Getting an Education in Option Trading

When working on getting an education in option trading, there are a few avenues one can follow. You can teach yourself the basics by reading and researching or attending more formalized training courses. In either case, option trading is a discipline that involves a need for experience to really understand the subtleties involved. The most prepared theorist will find new and unexpected challenges in practice, and, as such, a real education means committing some capital and trading.

Reading the Books

The most common way to learn the basics of options trading is to buy a small collection of books on options trading and begin reading. Option trading is no different than most other disciplines in that there are a few books that are considered the bibles of the industry.

Everyone, from academics to practitioners, has a favorite and one of these books they are most likely to recommend. The best approach is to compare the styles of several popular choices by reading a section of each. When presented with highly technical information, most students will find one style distinctly preferable. What is most important to remember is that the basic knowledge in these books is unlikely to differ a great deal; each will be factually accurate and present the breadth of topics required to understand the topic.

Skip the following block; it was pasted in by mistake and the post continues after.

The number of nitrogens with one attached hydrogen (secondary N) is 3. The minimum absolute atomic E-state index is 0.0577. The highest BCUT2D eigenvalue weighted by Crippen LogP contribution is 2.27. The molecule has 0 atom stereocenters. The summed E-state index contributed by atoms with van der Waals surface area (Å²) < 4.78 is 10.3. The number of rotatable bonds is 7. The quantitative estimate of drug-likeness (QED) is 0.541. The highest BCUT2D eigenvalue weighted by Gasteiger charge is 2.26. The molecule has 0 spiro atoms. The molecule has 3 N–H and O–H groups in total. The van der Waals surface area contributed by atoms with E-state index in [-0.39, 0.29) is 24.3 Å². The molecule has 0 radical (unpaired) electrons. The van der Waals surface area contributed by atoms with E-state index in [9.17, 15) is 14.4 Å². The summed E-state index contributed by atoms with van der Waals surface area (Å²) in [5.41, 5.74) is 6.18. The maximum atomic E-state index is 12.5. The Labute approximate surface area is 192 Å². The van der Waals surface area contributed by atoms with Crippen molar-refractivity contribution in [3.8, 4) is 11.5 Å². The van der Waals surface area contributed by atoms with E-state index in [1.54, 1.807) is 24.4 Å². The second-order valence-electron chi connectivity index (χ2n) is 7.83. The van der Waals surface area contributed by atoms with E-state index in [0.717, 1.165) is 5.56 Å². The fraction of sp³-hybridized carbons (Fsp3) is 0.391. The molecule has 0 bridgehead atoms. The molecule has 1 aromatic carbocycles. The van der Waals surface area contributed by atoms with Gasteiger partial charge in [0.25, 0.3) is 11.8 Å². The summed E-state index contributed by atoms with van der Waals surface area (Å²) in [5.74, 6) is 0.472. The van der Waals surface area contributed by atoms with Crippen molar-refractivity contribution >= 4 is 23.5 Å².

Attending Classes

You may prefer to find a more formal training program. In most cases, the options exchanges, both in New York and Chicago, will offer such course at very modest costs. Private companies also offer such training, but the expense of this approach can be very high or require a commitment to trade one’s capital with the company doing the training. Thorough research and an ability to make an honest self-assessment of the value of such a course can guide you to the real value of taking this path.

Putting it to Work

Regardless of the approach taken, reading books for concepts or attending a class, there is no substitute for real trading experience. At the most basic level, the psychology involved in having capital at risk changes the experience significantly. Until a mistake costs money, theory seems very straightforward. Furthermore, most books and classes teach theory, while ignoring realities like broker commissions, slippage (the loss of the bid to ask spread), and other factors that real trades involved. The rationale is that these factors are not an integral part of the theory being taught. While there is an argument for the legitimacy of this position, when one goes to make a trade and confronts these issues, being unprepared can cost a significant amount of money.

As a result of the differences between theory and practice, it is advisable to start small and be prepared to learn many lessons by trial. In addition to being the only way to understand many of these issues, having these experiences helps to build the instincts that can differentiate a good trader from an average or poor one.

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